Mitch Daniels Won’t Run in 2012
Mitch Daniels, the candidate of George Will and a host of mainstream Republicans hoping for something better in 2012, has announced he will not be running for president in 2012.
Chris Cillizza, Washington Post (“Mitch Daniels won’t run for president in 2012“):
Indiana Gov. Mitch Daniels won’t seek the 2012 Republican presidential nomination, a decision that could well throw the field open to other late entrants.
“In the end, I was able to resolve every competing consideration but one, but that, the interests and wishes of my family, is the most important consideration of all,” Daniels said in a statement emailed to supporters early Sunday morning. “If I have disappointed you, I will always be sorry.”
Daniels’ decision not to run ends months of public speculation about his interest in the race in which he went from entirely uninterested to a man on the verge of a national bid.
And, it almost certainly means that an already wide-open race for the GOP nomination in 2012 will become even more so in the coming weeks.
Of late, there seemed to be a sort of rallying around Daniels from the political establishment with people like House Speaker John Boehnerand New Jersey Gov. Chris Christie praising his record as governor. Mississippi Gov. Haley Barbour, a one-time 2012 aspirant himself, urged Daniels to make the race.
Daniels’ appeal was as a sober voice of reason in a party that had been dominated by sideshows — like the potential candidacy of businessmanDonald Trump — in the early days of the 2012 election.
A former head of the Office of Management and Budget under President George W. Bush, Daniels ran for (and won) the Indiana governorship in 2004 by running as a straight-talking populist. He was re-elected four years later despite the fact that President Obama carried the Hoosier State.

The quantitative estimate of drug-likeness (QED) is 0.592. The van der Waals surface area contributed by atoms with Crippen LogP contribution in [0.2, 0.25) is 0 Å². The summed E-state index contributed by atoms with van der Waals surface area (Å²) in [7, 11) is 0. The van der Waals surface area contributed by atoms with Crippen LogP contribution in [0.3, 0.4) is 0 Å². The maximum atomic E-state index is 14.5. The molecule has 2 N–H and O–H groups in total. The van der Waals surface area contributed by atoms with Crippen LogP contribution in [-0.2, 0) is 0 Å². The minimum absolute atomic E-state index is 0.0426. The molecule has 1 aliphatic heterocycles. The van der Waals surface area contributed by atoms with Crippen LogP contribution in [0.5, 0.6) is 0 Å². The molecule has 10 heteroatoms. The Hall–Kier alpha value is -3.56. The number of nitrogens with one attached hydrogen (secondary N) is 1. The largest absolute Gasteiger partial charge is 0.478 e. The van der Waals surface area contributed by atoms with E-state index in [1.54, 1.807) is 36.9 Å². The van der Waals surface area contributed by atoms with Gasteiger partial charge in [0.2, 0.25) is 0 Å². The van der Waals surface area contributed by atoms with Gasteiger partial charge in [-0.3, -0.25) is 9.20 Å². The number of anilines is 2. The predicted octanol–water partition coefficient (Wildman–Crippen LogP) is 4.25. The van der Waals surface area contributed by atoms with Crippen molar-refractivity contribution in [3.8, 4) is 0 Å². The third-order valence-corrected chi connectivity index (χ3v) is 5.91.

Even as the presidential speculation reached a fever pitch, however, Daniels remained a a man divided. His family — his wife, Cheri, and his their four daughters — were publicly opposed to the race.
And, as he more seriously considered the contest, Daniels’ personal life took center stage — in particular the fact that he and his wife had divorced in the 1990s only to remarry years later.
In the end, those family concerns seemed to trump the encouragement Daniels was receiving from within the GOP. Daniels is the third GOP candidate to bow out of the race in the past eight days. Trump as well as former Arkansas governor Mike Huckabee said no to the contest during that time frame.
With Daniels now out of the running, there is likely to be a renewed effort by some to encourage the likes of Christie, who has risen to national prominence thanks to his tough-talking style in New Jersey, to reconsider his past refusals to run.
Other potential candidates, too, may look at the race again — sensing the same opportunity that Daniels did for a message focused on debt and spending.
Matt Tully of the Indianapolis Star isn’t surprised.
Can you blame him?
That’s the first thought I had when two of Gov. Mitch Daniels’ closest advisers walked into The Indianapolis Star on Saturday night and announced, in the most melancholy way possible, that their man Mitch would not run for president.
They handed a few of us a five-paragraph statement, closing the door on a 2012 campaign — a statement personally written by Daniels and dripping with the sentiment of a man who desperately wanted to mix it up on the national stage. More than half of it, in fact, focused on issues he’d like to see addressed by presidential candidates. As Mark Lubbers, one of the advisers and one of Daniels’ oldest friends, said: “He wanted to do it.”
But, Lubbers added, Daniels is a veteran of two White Houses. From that vantage point, “he’s seen what it does to the person and the family.” And the statement Daniels had released Saturday to The Star insisted the decision came down to, as many had long predicted it would, his family’s resistance to a White House campaign.
“Simply put,” Daniels wrote, “I find myself caught between two duties. I love my country; I love my family more.” The women in his life, he said, referring to his wife and daughters, vetoed the idea of a run, “and there is no override provision.”
Still, it has to be a bitter pill.